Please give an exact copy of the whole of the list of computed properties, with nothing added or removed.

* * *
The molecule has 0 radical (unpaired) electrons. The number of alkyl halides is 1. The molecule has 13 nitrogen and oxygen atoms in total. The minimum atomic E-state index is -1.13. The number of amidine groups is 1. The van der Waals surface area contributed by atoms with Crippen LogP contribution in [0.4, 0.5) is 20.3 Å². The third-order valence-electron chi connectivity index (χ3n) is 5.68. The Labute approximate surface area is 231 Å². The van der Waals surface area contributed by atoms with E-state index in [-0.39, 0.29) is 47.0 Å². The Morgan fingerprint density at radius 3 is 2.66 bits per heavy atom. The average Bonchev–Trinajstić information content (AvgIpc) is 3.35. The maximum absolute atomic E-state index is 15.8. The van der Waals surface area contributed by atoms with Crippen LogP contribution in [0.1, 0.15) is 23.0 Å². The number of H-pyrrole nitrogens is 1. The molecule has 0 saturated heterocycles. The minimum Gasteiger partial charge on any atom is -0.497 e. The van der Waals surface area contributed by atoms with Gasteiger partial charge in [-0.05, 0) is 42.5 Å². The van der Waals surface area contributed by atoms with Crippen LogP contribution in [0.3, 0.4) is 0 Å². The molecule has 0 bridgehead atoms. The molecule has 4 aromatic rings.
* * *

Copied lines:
The molecule has 0 radical (unpaired) electrons. The number of alkyl halides is 1. The molecule has 13 nitrogen and oxygen atoms in total. The minimum atomic E-state index is -1.13. The number of amidine groups is 1. The van der Waals surface area contributed by atoms with Crippen LogP contribution in [0.4, 0.5) is 20.3 Å². The third-order valence-electron chi connectivity index (χ3n) is 5.68. The Labute approximate surface area is 231 Å². The van der Waals surface area contributed by atoms with E-state index in [-0.39, 0.29) is 47.0 Å². The Morgan fingerprint density at radius 3 is 2.66 bits per heavy atom. The average Bonchev–Trinajstić information content (AvgIpc) is 3.35. The maximum absolute atomic E-state index is 15.8. The van der Waals surface area contributed by atoms with Crippen LogP contribution in [0.1, 0.15) is 23.0 Å². The number of H-pyrrole nitrogens is 1. The molecule has 0 saturated heterocycles. The minimum Gasteiger partial charge on any atom is -0.497 e. The van der Waals surface area contributed by atoms with Gasteiger partial charge in [-0.05, 0) is 42.5 Å². The van der Waals surface area contributed by atoms with Crippen LogP contribution in [0.3, 0.4) is 0 Å². The molecule has 0 bridgehead atoms. The molecule has 4 aromatic rings.